- Institutional and student support services, and to manage the operations of the institution so that the instruction can actually take place, requires significant funds. But the report shows that colleges and universities do not actually spend an enormous amount of money on this. Universities only spend 18% on the costs of institutional support (secretarial and registration services, for example), plant operation and maintenance, and what is called “other expenses and deductions,” which can include travel costs and fees for important guest scholars, conference attendance to learn new information, and many other things that also related directly to academics, the total is about 18%.
- Despite the concerns of many that universities spend too much on research, the actual average percentage of university budgets used to support research is only 12.1%. Also, as students participate in such research to further their learning, we can easily include this into the instructional costs.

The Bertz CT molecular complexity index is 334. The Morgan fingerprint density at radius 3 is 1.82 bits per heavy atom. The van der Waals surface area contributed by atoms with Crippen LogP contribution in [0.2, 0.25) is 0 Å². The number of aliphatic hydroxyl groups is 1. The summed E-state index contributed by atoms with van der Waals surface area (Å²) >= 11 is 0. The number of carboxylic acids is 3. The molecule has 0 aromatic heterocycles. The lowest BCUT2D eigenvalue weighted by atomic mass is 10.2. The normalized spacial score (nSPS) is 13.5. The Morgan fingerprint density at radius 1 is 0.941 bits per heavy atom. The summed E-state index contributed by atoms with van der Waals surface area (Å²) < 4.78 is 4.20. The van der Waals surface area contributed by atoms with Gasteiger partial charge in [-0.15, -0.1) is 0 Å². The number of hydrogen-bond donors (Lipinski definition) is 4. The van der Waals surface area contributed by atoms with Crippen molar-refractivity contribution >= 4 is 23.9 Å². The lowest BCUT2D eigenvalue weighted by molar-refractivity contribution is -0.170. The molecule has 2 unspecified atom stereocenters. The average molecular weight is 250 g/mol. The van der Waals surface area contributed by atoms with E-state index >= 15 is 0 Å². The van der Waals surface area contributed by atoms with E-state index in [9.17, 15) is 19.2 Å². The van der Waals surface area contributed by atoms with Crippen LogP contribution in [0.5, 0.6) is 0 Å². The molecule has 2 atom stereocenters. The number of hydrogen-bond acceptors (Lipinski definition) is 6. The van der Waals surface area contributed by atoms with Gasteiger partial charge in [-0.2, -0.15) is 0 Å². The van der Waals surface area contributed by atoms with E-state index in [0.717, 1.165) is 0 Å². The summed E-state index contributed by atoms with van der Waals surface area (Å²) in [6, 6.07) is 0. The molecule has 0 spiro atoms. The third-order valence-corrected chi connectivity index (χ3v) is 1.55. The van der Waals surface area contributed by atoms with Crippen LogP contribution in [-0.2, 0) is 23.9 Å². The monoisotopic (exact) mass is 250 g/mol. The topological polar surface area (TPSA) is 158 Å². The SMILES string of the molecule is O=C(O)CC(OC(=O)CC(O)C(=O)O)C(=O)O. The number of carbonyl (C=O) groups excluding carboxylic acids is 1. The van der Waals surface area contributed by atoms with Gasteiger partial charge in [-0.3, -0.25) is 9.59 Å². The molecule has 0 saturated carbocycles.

- Public service accounts for another significant percentage of college budgets. University hospital services to their communities total 11.8 % on average, and public service costs nearly 5%. All of this is channeled directly into services that benefit the larger communities around higher education institutions and provide students with valuable service learning opportunities.
- The communities that surround colleges and universities also benefit economically from the way these institutions spend money. According to the report, schools spend 8.8% on “auxiliary services” for students: the dining hall chefs, dormitory custodians, campus police, etc. create healthy and safe environments for students and provide necessary labor opportunities for many community members.